NEARYAbsolutely. And I have to say I didn't know, as I started this novel, that this was an absolutely true story about this town. So I was totally just fascinated by -- I think right from the beginning, the idea that this man who was staying at her house, he -- George Vickers, he was a tailor, and he brought cloth with him from London. And it was in that cloth that the bacteria -- that they called the seeds of the plague, that's where the bacteria was. And so I was just fascinated 'cause it made total sense to me that this stranger came into the town. And he started making dresses for all the women, and...
NEARY...he brought these beautiful stylish dresses. He made one for her, and apparently she was a very attractive woman. She put it on, and she loved it. And after it -- when he died, he said, burn them, and none of the women wanted their dresses burned.
NEARYThey loved the dresses so much, so they all took the dresses. And that's how it spread in the town. What a great -- and it's based on truth that it really did -- the plague did get there through cloth. But she created this incredible story of how people would not give up these wonderful clothes, and that's how the plague spread.
REHMAnd, Sena, it makes you wonder when the outcome of a story is almost known from the beginning. How do you...
NASLUNDYes, it does.
NASLUNDWell, Geraldine is a master of creating suspense throughout this novel. One of the suspense lines has to do with what's going to be the situation for Anna, our main character, in terms of men. And her husband has died, as you said, but George Vickers comes into the scene and provides a romantic interest for a little while for us. Since he dies, the romantic thread is still waving in the breeze, and it must be picked up again later on in the novel. I think we anticipate some sort of romance with the rector of the town, with Michael. And so suspense is created in that way.
NASLUNDIt's interesting in the burning of the clothes, that Anna is the person, the one person who does burn her beautiful dress because she trusts and believes in George Vickers. He's a complex character right up front. Even though he doesn't stay in the novel very long, he's treated in a way that's most interesting. He's also having a sort of fun affair with another woman in the village at the same time he's seriously pursuing Anna.
REHMSo we've got all kinds of potential relationships going on. The vicar himself, the rector himself is married to a lovely woman with whom Anna becomes very, very good friends, especially once the plague hits. But even before then, the two are quite close, two women who share the caring for the rector, Lynn.
NEARYYes. And it's a very interesting relationship because, as you were just saying, as we were just saying, there are a couple of different men characters that Anna is attracted to. But I think you wonder at a time if she -- what is her attraction to Elinor? Elinor is like a teacher, almost like a mother to her.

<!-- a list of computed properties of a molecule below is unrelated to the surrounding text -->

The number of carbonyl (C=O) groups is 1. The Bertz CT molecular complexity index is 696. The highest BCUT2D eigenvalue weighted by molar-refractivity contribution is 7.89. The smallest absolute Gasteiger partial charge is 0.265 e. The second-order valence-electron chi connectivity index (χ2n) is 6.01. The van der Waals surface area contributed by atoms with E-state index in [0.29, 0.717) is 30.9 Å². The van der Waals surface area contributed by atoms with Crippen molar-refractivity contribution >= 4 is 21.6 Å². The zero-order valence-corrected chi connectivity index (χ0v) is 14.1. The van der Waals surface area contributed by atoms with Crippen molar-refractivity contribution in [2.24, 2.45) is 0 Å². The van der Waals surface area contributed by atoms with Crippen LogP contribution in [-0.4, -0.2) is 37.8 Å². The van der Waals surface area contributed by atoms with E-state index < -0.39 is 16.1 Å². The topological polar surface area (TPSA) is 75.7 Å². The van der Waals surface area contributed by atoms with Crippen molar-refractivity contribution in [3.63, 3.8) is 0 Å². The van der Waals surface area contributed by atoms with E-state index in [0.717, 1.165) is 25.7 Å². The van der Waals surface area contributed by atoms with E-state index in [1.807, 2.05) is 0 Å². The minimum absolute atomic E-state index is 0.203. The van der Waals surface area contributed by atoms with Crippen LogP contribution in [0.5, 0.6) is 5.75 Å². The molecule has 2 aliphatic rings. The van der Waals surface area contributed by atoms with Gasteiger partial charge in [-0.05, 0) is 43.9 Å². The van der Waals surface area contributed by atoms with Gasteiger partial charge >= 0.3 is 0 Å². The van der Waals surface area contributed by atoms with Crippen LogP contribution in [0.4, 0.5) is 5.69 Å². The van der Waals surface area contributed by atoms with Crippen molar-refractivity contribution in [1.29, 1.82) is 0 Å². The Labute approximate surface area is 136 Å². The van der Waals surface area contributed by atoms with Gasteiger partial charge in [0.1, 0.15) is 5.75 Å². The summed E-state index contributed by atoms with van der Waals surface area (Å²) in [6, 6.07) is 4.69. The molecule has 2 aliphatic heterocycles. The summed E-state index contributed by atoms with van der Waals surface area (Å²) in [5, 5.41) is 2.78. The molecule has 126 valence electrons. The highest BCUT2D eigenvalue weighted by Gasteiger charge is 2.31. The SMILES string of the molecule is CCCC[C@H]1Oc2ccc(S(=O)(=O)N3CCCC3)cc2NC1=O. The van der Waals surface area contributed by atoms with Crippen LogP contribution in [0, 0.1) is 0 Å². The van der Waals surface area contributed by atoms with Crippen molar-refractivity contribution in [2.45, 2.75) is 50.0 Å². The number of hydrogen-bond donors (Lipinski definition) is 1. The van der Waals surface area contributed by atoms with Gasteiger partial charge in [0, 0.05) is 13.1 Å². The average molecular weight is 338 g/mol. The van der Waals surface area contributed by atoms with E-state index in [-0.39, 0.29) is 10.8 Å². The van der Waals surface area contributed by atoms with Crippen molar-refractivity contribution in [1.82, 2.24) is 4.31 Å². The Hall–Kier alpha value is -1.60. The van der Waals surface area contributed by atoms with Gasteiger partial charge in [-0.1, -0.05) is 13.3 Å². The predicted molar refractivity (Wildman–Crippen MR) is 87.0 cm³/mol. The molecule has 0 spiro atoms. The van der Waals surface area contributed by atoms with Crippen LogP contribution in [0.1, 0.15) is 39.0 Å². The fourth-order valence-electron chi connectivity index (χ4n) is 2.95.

NEARYShe teaches her how to -- how to...
REHMEven though they're the same age.
NEARYYeah, they're the same age, but Anna is the maid. Elinor is...
REHMThe rector's wife.
NEARY...the rector's wife, her boss. But they develop this very close relationship, and as the plague goes on, of course, the two of them are the, you know, the core of the care -- people who are caring for those who are sick. And they begin to learn how to take care of people. But there's this -- they love each other so deeply, and Anna kind of falls in love with her in a certain kind of way, I think. Don't you?
REHMYes, she does. Yes, she does. But tell me why the rector makes the decision that for the sake of the town, for the sake of other people outside the town, that this quarantine has to be imposed, Dane?
KENNEDYWell, my sense is that there are actually two reasons at work here. One is an appreciation that if this doesn't happen, then this kind of horror is going to spread. So he does recognize that, but he also sees this as an opportunity to test and affect the faith, I think, of his community and to see what God's will is going to wreak on them. So...
REHMMaybe testing his own faith?
KENNEDYAnd his own faith, yes. That's a good point, yeah. Absolutely.
NASLUNDI think there's also an element of a desire to control and to dominate in the rector. And he is really a very powerful speaker and a very powerful person. And he wrought some kind of magic over the community by making them follow him. It's interesting that, at the end of the book, he repudiates his decision and says he was wrong to do this. So there's movement in his character and growth in his character as well as in the other characters.
NEARYI have a feeling that I was more naive than all of you about the rector because I fell for him wholeheartedly.
REHMDid you really?
NEARYFrom -- it took a while for me to realize that he had a -- there was another side to him that was this -- I don't think self-righteous is the right word, but certainly interested in testing his own faith and the faith of the people that were his followers, perhaps more then he should have. But all -- for most of the book, I think -- I thought that he had pretty pure motives.
REHMBut pure in a sense of purity perhaps gone one step too far?
NEARYYes. And I realized that eventually, but...
REHMYeah, Anna notices, for example, that there's not a lot of affection, at least outwardly between Elinor and her husband. She wonders a little about that but sees the two of them as holiness personified. We're going to take a short break here. We're going to open the phones because, after all, this is a Readers' Review, and you, too, are our readers. We invite you to join us. Call us, 800-433-8850.